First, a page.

Hi

 

Where do you locate your convertors? do you put them in the Window.Resources section? or in the UserControl they are being used for? Neither of these options is good. You should put it in the App.Xaml file and here is why:

Lets look at the following example:

Here is our Window:

   1: <Window x:Class="ConvertorLocation.Window1"
   2:     xmlns="http://schemas.microsoft.com/winfx/2006/xaml/presentation"
   3:     xmlns:x="http://schemas.microsoft.com/winfx/2006/xaml"
   4:         xmlns:my="clr-namespace:ConvertorLocation"
   5:     Title="Window1" Height="300" Width="300">
   6:     <Grid>
   7:         <ItemsControl ItemsSource="{Binding}">
   8:             <ItemsControl.ItemTemplate>
   9:                 <DataTemplate>
  10:                     <my:UserControl1></my:UserControl1>
  11:                 </DataTemplate>
  12:             </ItemsControl.ItemTemplate>
  13:         </ItemsControl>
  14:     </Grid>    
  15: </Window>

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Hi all

As you all remember in my article about Custom WPF Context Menu I mentioned that my WPF Binding Converter was a singleton, and I promised to tell you why, so here comes the 3 ways I know of using WPF Binding Converters. We will start from the worst (in my opinion) and move on the the best.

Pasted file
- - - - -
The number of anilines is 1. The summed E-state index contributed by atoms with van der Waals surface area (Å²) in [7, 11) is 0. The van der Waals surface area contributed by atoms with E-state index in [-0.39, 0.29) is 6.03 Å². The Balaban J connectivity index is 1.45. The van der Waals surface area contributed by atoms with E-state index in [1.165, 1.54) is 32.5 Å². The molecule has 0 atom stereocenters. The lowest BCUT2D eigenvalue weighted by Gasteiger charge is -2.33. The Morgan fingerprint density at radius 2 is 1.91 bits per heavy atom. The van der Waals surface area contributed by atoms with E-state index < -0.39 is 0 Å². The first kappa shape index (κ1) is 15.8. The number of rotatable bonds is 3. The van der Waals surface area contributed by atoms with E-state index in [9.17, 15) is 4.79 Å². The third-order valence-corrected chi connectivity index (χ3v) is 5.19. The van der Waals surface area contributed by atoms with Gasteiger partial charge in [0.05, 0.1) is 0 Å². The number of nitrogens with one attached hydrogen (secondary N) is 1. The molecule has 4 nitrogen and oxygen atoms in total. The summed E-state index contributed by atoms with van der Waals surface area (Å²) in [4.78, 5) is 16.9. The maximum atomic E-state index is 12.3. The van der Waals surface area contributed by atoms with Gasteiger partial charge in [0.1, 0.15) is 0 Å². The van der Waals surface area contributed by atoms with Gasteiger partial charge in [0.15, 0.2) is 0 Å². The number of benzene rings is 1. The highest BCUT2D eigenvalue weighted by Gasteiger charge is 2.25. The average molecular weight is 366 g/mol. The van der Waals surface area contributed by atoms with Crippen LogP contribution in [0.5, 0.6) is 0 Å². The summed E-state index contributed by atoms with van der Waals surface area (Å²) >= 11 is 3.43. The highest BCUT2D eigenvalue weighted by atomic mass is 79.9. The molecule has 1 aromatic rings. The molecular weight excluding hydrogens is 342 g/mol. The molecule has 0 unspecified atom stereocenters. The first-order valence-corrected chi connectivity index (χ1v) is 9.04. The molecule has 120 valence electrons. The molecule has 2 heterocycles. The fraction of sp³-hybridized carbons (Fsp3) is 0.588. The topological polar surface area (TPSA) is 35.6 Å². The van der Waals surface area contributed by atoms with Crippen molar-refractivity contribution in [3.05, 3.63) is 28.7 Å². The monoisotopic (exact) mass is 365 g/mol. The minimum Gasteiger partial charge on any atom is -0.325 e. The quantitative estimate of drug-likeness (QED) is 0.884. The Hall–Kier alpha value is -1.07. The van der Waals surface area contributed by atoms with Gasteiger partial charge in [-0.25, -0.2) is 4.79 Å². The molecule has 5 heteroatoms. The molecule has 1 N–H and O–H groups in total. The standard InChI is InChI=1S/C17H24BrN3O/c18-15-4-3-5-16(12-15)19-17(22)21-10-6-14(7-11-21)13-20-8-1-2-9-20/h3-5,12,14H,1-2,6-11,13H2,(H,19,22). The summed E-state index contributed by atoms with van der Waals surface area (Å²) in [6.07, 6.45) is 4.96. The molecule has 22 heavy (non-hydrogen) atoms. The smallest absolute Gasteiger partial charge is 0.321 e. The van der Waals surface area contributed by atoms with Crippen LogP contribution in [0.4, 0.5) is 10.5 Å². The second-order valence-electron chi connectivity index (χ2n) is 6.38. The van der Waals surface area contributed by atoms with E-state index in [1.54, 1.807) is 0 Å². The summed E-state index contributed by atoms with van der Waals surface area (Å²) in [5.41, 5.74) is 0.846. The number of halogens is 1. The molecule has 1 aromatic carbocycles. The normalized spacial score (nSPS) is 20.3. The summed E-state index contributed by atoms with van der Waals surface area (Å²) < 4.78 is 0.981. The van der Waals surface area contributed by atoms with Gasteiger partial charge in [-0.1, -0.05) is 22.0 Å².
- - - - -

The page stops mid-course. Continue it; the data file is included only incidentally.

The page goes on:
To start off here is the Binding Converter:


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Did you ever need to convert List(T1) to List(T2)? One example might be when implementing an interface. you might need to expose a collection of other interfaces (or maybe the same interface), But you usually hold the concrete type implementing the interface in the collection. Lets look at the following example:


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I know that when you read the title you said “What is he talking about? Its easy”. Well it turns out that its not that easy. It took me a while to collect and create this, but here it is: a PHP code that converts minutes to hours. <?php function ConvertMinutes2Hours($Minutes) { if ($Minutes < […]


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